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Human Rights
Historical Background of Modern Kuwait
The Gulf Wars
Foreign relations of Kuwait
 Formal name
Kuwait or The State of Kuwait
 Location
Middle East, bordering the Persian Gulf, between Iraq and Saudi
Land boundaries
total: 462 km
border countries: Iraq 240 km, Saudi Arabia 222 km
dry desert; intensely hot summers; short, cool winters
 Natural resources
petroleum, fish, shrimp, natural gas
 Population
country comparison to the world: 139
(July 2009 est.)
 Population growth rate
country comparison to the world: 4
(2009 est.)
 Life expectancy at birth
total population: 77.71 years
country comparison to the world: 52
(2009 est.)
 Ethnic groups
Kuwaiti 45%, other Arab 35%, South Asian 9%, Iranian 4%, other 7%
 Religions
Muslim 85% (Sunni 70%, Shia 30%), other (includes Christian, Hindu,
Parsi) 15%
 Languages
Arabic (official), English widely spoken
 Government type
Kuwait is a constitutional emirate (monarchy), governed by the alSabah family.
 Capital
name: Kuwait City
 Administrative divisions
6 governorates (muhafazat, singular - muhafazah); Al Ahmadi, Al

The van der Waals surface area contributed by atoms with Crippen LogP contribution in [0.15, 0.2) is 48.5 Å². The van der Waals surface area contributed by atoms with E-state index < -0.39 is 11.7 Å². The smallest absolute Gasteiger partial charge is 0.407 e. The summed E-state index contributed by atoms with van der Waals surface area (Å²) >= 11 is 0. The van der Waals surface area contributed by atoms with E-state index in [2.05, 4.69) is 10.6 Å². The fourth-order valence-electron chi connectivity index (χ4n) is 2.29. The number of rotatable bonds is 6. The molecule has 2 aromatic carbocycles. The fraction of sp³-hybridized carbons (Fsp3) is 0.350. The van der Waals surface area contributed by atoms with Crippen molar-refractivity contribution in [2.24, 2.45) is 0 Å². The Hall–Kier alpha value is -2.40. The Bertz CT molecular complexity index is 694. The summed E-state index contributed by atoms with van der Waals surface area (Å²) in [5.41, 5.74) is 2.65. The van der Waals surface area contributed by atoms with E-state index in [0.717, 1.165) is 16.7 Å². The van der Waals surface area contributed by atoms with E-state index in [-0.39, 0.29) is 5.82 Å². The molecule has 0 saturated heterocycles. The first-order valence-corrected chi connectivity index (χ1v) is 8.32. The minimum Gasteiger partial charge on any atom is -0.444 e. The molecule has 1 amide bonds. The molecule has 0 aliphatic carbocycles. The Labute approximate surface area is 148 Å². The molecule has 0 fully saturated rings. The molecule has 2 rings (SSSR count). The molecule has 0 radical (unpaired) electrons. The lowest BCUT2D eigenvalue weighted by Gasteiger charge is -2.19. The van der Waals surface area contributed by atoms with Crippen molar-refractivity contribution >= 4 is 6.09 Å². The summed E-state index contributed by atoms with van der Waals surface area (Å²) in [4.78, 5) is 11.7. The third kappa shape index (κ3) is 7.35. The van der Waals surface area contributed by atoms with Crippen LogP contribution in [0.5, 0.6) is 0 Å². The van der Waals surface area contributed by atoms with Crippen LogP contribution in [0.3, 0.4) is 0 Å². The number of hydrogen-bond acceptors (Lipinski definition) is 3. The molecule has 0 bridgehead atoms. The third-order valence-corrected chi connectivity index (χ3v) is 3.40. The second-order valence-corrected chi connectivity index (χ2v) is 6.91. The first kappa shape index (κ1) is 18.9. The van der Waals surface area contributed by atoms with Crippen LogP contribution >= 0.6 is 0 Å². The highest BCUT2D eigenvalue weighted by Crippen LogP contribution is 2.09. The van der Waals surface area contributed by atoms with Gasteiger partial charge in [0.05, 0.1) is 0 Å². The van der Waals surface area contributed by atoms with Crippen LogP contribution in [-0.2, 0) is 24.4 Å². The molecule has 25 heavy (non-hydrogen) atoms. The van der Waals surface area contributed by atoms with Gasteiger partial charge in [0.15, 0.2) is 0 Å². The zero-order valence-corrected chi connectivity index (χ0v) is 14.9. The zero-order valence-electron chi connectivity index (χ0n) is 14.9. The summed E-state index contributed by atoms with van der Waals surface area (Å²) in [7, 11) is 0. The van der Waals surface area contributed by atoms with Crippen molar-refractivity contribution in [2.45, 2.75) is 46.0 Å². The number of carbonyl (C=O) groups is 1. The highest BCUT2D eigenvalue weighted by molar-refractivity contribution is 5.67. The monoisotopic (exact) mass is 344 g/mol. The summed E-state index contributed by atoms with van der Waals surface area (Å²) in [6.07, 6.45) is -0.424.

'Asimah, Al Farwaniyah, Al Jahra', Hawalli, Mubarak al Kabir
 Constitution
approved and promulgated 11 November 1962
 Legal system
civil law system with Islamic law significant in personal matters; has not
accepted compulsory ICJ jurisdiction
 Executive branch
Chief of state: Amir SABAH al-Ahmad al-Jabir al-Sabah (since 29
January 2006); Crown Prince NAWAF al-Ahmad al-Jabir al-Sabah
Head of government: Prime Minister NASIR AL-MUHAMMAD alAhmad al-Sabah (since 3 April 2007)
First Deputy Prime Minister :JABIR AL-MUBAREK al-Hamad alSabah (since 9 February 2006)
Deputy Prime Minister: MUHAMMAD AL-SABAH al-Salim alSabah (since 9 February 2006)
Elections: none; the amir is hereditary; the amir appoints the
prime minister and deputy prime ministers.
 Legislative branch
Unicameral National Assembly or Majlis al-Umma (50 seats;
members elected by popular vote to serve four-year terms)
Elections: last held 16 May 2009 (next election to be held in 2013)
 Judicial branch
High Court of Appeal
 Political parties and leaders
None; formation of political parties is in practice illegal but is not
forbidden by law
 International organization participation:
ABEDA, AfDB (nonregional member), AFESD, AMF, BDEAC,
CAEU, FAO, G-77, GCC, IAEA, IBRD, ICAO, ICC, ICCt (signatory),
OAPEC, OIC, OPCW, OPEC, Paris Club (associate), PCA, UN,
 GDP (purchasing power parity)
$150.2 billion (2009 est.)
country comparison to the world: 58
 GDP - per capita (PPP)
$55,800 (2009 est.)
country comparison to the world: 7
 Unemployment rate:
2.2% (2004 est.)
country comparison to the world: 18
 Inflation rate (consumer prices):
5.7% (2009 est.)
country comparison to the world: 153
 Agriculture - products: